Sunday, 21 January 1900
  • Rhodes was first occupied at the end of the Neolithic period in 4000 B.C.
  • Classical period: In 408 B.C. the three ancient towns Kamiros, Ialyssos and Lindos are being connected to create together the new town of rhodes. Since then and for the next three centuries rhodes gets remarkable financial development, mostly because of the sea commerce and navigation as well as the skillful political moves that kept the town financialy strong until the Roman period. During the classical period, rhodes creates great piece of art, with most distinguishing creation the Colossos statue, one of the seven wonders of the ancient world.
  • Roman period: In 164B.C. Rhodes bacomes a province of the roman empire, but even so until the 1st century A.D. rhodes keeps its glory and brightess being developed into one of the most important centers of learning arts and science. There has been found much information and written sources about the Roman period.
  • Byzantine period: During the period 330-650A.D. rhodes becomes a province of the chistianised roman empire well known as the Byzantine empire. Even though rhodes was less significant and prosperous than before, becomes the See of a Bishop with many churches and some basilicas. Rhodes is also an important military base. During the 7th century, the Arabs appear to the Medditeranean sea and attack to occupy it for some decades. During the following centuries, the city shrank and new walls have been made to protect it. The town was divided into two zones, one for the political and military leadership and the other for the common people. That was reflection of the medieval social reality.  Not very much information was found about this period.
  • Knights period: In 1309 the island was sold to to the Order of the Knights Hospitaliers of Saint John of Jerusalem. The Order established its Headquarters on Rhodes, taking a leading role in the Mediterranean. During the period of the knights, the walls were renovated and added more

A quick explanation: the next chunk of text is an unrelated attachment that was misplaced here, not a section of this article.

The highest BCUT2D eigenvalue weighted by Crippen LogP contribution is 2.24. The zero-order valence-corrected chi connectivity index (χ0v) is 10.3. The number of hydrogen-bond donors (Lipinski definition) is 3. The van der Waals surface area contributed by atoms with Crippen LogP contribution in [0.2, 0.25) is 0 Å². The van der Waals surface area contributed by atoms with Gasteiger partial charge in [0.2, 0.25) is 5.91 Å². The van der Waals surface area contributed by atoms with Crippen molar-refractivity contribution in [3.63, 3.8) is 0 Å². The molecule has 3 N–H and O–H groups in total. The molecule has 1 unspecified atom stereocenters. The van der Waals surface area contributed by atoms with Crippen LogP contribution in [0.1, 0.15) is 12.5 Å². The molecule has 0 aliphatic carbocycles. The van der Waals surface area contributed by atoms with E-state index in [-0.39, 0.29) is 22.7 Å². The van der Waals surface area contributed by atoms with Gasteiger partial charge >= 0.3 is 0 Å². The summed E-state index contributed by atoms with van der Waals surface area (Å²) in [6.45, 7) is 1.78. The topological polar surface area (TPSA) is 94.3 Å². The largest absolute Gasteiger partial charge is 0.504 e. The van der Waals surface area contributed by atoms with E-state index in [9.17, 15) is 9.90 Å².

structures, a hospital and many churches most of the buildings reflecting the Gothic and Renaissance architecture. Rhodes had many years of prosperity and the relations between them and the locals were pretty good and even cooperative. The division of the town remains and even more is built an inner wall to seperate the north part of the leadership from the south part of the common people. The Order kept a well-organized archive of all documents that has survived and is found today in the National Library of Malta. It is a valuable source of information for the period.
  • Ottoman period: Rhodes was occupie by the Turks in 1522. The Greeks had to abandon their houses and go to live out of the walls. New buildings were constructed such as mosques and public baths. The houses of the knights were renovated so to adjust to the Ottoman culture, so baths were added and enclosed wooden balconies also. During the Ottoman period rhodes lost much of its prosperity and its international character. In general, the Ottoman culture devastated the island much. In 19th century the decline of the Ottoman empire resulted the neglet of the island even more.
  • Italian period: Italian troops took over the island and the rest of the Dodecanese in 1912 and in 1923 Italy established a colony Isole Italiane del Egeo. They liberated the island in every possible way. The Italians demolished all the buildings and additions of the Ottoman period, preserved the remains of the Knights period and reconstructed the Palace of the Grand Magister. The Italians undertook extensive infrastructure works (roads, electricity, port, etc.) and radically transformed the town of Rhodes, which was supplied with a new urban plan, building regulations and many new public and private buildings.
  • Modern period: The English bombs that fell on the medieval city of Rhodes in 1944 claimed human lives and destroyed a great number of buildings, leaving large gaps in the urban tissue. One of the first Decrees of the Greek administration designated those areas as reserved for future excavations and a number of edifices as safeguarded buildings.
    In 1957, a new city plan was approved by a Decree and in 1960 the entire medieval town was designated as a protected monument by the Ministry of Culture. In 1961 and 1963 new Decrees were issued concerning the new city plan. They provided for the widening of existing streets and the opening of new ones. These were not implemented in the old city due to the resistance of the Archaeological Service. In 1988, the old town of Rhodes was designated as a World Heritage City by UNESCO.



History of the island